This is the second of three features on papers by UA researchers presented during the American Sociological Association's annual meeting.
Ramen noodles are supplanting the once-popular cigarettes as a form of currency among state prisoners — but not in response to bans on tobacco products within prison systems, a new study has found.
Instead, study author Michael Gibson-Light, a doctoral candidate in the University of Arizona School of Sociology, discovered that inmates are trying to figure out ways to better feed themselves as certain prison services are being defunded.
The rise of ramen as currency in prison signals "punitive frugality," indicating that the burden and cost of care is shifting away from prison systems and onto prisoners and their support networks, said Gibson-Light, who presented his research this week at the 111th annual meeting of the American Sociological Association.
"Punitive frugality is not a formal prison policy, but rather an observable trend in prison administration practice in institutions throughout the country," Gibson-Light said.
"Throughout the nation, we can observe prison cost-cutting and cost-shifting as well as changes in the informal economic practices of inmates," he said. "Services are cut back and many costs are passed on to inmates, in an effort to respond to calls to remain both tough on crime and cost effective."
Gibson-Light's research is part of a larger project investigating the lives of inmate laborers in a male state prison in the U.S. Sun Belt. During his investigation from May 2015 to May 2016, Gibson-Light conducted interviews with nearly 60 inmates and prison staff members, and he also observed prisoners involved in work. Ultimately, he began to study monetary practices among inmates and how such men were responding to declining services.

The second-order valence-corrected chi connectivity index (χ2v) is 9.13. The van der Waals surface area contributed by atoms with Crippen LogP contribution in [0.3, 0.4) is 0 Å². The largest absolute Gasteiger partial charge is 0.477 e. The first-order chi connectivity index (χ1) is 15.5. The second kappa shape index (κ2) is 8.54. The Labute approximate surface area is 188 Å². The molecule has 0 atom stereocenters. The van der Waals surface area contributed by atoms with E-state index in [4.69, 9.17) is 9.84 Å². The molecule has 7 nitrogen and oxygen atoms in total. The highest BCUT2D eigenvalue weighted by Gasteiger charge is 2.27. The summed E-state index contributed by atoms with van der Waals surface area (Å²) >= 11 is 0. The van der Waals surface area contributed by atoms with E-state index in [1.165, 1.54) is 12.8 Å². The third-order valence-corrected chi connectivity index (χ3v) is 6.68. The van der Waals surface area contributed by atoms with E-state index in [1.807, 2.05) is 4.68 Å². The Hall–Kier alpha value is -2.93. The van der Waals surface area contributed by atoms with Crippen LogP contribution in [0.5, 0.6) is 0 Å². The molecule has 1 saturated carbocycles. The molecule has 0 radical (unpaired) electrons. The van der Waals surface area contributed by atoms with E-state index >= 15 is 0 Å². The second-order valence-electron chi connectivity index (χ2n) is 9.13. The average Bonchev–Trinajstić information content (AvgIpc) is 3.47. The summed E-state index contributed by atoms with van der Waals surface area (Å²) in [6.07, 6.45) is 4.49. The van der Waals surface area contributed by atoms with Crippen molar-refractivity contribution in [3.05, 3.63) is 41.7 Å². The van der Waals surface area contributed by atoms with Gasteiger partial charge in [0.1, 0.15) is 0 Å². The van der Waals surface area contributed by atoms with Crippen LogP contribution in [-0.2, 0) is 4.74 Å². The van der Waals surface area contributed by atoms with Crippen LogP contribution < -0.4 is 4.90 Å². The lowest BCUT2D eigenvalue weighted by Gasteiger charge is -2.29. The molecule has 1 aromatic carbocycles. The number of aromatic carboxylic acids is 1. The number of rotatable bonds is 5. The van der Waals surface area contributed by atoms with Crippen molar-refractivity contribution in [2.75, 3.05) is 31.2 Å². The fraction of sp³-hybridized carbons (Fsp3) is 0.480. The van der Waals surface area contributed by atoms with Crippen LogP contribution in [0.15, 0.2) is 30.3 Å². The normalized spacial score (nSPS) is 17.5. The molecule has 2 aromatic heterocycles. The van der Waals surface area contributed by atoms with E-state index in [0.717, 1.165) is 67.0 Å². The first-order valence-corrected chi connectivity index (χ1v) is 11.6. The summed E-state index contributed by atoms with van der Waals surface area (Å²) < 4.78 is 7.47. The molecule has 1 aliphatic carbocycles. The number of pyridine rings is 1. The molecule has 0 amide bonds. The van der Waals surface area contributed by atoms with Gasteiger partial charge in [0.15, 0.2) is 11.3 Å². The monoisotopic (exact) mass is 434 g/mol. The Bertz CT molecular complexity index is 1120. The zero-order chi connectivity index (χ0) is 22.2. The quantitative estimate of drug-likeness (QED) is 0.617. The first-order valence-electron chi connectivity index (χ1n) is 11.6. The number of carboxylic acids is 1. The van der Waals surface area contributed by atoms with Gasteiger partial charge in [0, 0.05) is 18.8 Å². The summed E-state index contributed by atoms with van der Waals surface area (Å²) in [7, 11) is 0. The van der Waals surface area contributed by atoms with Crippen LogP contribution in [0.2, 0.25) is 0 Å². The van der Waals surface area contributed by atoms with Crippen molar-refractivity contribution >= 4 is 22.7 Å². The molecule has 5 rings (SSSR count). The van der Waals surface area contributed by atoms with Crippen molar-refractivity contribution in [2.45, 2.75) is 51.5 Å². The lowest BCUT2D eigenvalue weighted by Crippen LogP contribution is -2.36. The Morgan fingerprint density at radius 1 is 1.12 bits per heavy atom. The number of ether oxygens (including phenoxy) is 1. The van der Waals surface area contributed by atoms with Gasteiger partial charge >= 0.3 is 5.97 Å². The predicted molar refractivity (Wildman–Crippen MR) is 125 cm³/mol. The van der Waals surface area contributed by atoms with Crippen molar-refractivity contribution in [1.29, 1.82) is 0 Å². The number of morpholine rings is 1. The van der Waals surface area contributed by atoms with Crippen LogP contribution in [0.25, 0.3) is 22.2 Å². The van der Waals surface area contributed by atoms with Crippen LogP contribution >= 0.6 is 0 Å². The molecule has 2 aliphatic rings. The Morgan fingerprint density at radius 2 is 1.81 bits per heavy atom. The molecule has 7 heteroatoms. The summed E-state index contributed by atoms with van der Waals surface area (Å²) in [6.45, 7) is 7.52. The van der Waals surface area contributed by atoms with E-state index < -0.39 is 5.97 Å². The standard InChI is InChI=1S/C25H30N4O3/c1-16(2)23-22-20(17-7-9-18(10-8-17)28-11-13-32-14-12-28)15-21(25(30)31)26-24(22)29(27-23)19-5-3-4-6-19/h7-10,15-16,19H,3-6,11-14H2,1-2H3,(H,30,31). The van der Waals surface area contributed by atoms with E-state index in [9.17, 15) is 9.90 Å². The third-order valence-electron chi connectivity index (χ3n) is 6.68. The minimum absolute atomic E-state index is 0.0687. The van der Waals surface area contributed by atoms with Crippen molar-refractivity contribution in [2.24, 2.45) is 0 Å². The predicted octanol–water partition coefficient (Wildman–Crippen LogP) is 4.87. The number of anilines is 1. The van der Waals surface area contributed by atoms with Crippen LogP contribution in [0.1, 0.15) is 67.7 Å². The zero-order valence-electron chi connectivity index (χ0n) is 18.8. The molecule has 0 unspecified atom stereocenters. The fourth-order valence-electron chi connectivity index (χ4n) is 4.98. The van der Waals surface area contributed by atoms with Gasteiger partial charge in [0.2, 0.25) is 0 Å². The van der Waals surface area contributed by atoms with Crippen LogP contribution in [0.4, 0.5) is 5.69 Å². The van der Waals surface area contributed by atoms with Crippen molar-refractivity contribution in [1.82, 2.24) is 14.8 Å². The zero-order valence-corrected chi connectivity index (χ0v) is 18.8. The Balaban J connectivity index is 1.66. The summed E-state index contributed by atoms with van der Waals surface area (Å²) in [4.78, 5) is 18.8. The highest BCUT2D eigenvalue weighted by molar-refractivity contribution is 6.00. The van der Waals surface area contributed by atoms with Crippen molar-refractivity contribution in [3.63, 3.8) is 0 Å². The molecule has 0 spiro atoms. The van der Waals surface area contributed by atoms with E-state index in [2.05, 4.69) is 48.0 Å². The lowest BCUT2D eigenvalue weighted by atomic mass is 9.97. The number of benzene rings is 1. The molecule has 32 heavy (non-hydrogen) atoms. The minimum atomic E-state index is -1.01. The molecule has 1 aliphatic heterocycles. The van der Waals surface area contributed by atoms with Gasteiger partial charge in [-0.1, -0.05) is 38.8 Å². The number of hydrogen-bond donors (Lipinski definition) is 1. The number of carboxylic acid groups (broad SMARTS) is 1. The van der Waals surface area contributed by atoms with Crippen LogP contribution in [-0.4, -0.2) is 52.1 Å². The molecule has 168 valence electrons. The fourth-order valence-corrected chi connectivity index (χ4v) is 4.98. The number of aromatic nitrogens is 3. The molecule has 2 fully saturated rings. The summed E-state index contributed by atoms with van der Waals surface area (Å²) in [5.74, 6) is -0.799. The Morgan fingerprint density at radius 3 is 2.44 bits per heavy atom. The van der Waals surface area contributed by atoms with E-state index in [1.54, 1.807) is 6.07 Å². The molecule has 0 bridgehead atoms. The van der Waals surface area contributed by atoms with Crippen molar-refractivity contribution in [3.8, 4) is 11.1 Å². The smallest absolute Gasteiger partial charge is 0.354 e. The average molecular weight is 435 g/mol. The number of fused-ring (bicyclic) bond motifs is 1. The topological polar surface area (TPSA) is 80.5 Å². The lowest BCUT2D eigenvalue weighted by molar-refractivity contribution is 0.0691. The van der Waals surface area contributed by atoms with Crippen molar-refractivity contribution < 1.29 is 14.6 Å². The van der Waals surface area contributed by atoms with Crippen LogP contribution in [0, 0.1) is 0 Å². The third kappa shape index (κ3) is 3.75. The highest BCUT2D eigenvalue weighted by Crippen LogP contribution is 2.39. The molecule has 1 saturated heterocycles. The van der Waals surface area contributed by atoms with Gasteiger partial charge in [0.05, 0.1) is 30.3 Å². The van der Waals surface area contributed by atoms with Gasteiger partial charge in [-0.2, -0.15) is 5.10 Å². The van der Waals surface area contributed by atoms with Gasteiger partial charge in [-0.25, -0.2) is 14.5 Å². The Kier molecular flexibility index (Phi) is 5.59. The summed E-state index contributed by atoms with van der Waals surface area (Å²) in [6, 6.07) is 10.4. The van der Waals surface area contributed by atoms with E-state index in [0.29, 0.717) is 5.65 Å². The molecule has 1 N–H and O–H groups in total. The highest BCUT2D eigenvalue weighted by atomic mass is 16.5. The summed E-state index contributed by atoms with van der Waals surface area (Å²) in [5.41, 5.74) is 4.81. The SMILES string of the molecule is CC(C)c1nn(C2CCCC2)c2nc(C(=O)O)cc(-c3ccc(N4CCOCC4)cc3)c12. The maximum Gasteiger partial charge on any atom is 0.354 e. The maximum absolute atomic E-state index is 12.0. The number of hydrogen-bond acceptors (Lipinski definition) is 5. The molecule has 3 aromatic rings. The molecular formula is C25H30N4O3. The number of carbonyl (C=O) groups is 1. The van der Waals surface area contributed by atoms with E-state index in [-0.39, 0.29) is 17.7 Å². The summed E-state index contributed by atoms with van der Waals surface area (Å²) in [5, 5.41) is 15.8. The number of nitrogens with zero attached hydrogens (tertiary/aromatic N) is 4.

The U.S. Bureau of Prisons reported that states spent about $48.5 billion on corrections in 2010, marking a 5.6 percent decline compared with 2009, and that — dating to 1982 — per-capita state corrections expenditures have not kept pace with the number of inmates.
"Prison staff members as well as members of the inmate population provided narratives of the history of changes in prison food. The past few decades have seen steady decreases in the quality and quantity of inmate food," Gibson-Light said.
"Prisoners are so unhappy with the quality and quantity of prison food that they receive that they have begun relying on ramen noodles — a cheap, durable food product — as a form of money in the underground economy. Because it is cheap, tasty and rich in calories, ramen has become so valuable that it is used to exchange for other goods."
Those other goods include other food items, clothing, hygiene products, and even services such as laundry and bunk cleaning, Gibson-Light said. Prisoners also use ramen noodles as bargaining chips in gambling when playing card games or participating in football pools, he said.
And ramen noodles are not replacing only cigarettes. Gibson-Light said the same is happening with noodles replacing stamps and envelopes as forms of in-demand currency.
Gibson-Light said it is important to highlight the clear connection between prison practices and the daily lives of inmates and their support networks.
Although his findings are related to his study at one prison, he points to other investigations indicating that the trend toward using ramen noodles for exchanges is evident in prisons that have not banned tobacco use.
"What we are seeing is a collective response — across inmate populations and security levels, across prison cliques and racial groups, and even across states — to changes and cutbacks in prison food services," he said.
Gibson-Light called for a deeper study of prison food services and of the implications the decline in support could have for the quality of care for prisoners.
"The form of money is not something that changes often or easily, even in the prison underground economy — it takes a major issue or shock to initiate such a change," he said. "The use of cigarettes as money in U.S. prisons happened in American Civil War military prisons and likely far earlier. The fact that this practice has suddenly changed has potentially serious implications."